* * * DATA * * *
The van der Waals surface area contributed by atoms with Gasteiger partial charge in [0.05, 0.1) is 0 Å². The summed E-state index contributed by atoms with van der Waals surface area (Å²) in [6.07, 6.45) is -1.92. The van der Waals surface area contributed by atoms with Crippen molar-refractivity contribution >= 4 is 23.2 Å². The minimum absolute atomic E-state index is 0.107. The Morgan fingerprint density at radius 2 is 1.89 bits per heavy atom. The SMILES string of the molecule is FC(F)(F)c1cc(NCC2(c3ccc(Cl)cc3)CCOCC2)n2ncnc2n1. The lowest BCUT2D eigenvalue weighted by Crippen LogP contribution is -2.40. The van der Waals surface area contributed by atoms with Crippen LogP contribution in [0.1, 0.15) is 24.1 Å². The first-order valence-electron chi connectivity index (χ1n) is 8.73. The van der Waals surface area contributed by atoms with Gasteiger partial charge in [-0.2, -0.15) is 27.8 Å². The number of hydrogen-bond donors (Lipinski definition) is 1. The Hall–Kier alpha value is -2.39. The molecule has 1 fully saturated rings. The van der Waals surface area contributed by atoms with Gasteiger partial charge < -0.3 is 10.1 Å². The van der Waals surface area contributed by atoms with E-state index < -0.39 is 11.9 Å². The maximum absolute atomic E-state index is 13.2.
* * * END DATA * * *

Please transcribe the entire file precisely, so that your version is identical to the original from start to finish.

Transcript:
The van der Waals surface area contributed by atoms with Gasteiger partial charge in [0.05, 0.1) is 0 Å². The summed E-state index contributed by atoms with van der Waals surface area (Å²) in [6.07, 6.45) is -1.92. The van der Waals surface area contributed by atoms with Crippen molar-refractivity contribution >= 4 is 23.2 Å². The minimum absolute atomic E-state index is 0.107. The Morgan fingerprint density at radius 2 is 1.89 bits per heavy atom. The SMILES string of the molecule is FC(F)(F)c1cc(NCC2(c3ccc(Cl)cc3)CCOCC2)n2ncnc2n1. The lowest BCUT2D eigenvalue weighted by Crippen LogP contribution is -2.40. The van der Waals surface area contributed by atoms with Crippen LogP contribution in [0.1, 0.15) is 24.1 Å². The first-order valence-electron chi connectivity index (χ1n) is 8.73. The van der Waals surface area contributed by atoms with Gasteiger partial charge in [-0.2, -0.15) is 27.8 Å². The number of hydrogen-bond donors (Lipinski definition) is 1. The Hall–Kier alpha value is -2.39. The molecule has 1 fully saturated rings. The van der Waals surface area contributed by atoms with Gasteiger partial charge < -0.3 is 10.1 Å². The van der Waals surface area contributed by atoms with E-state index < -0.39 is 11.9 Å². The maximum absolute atomic E-state index is 13.2.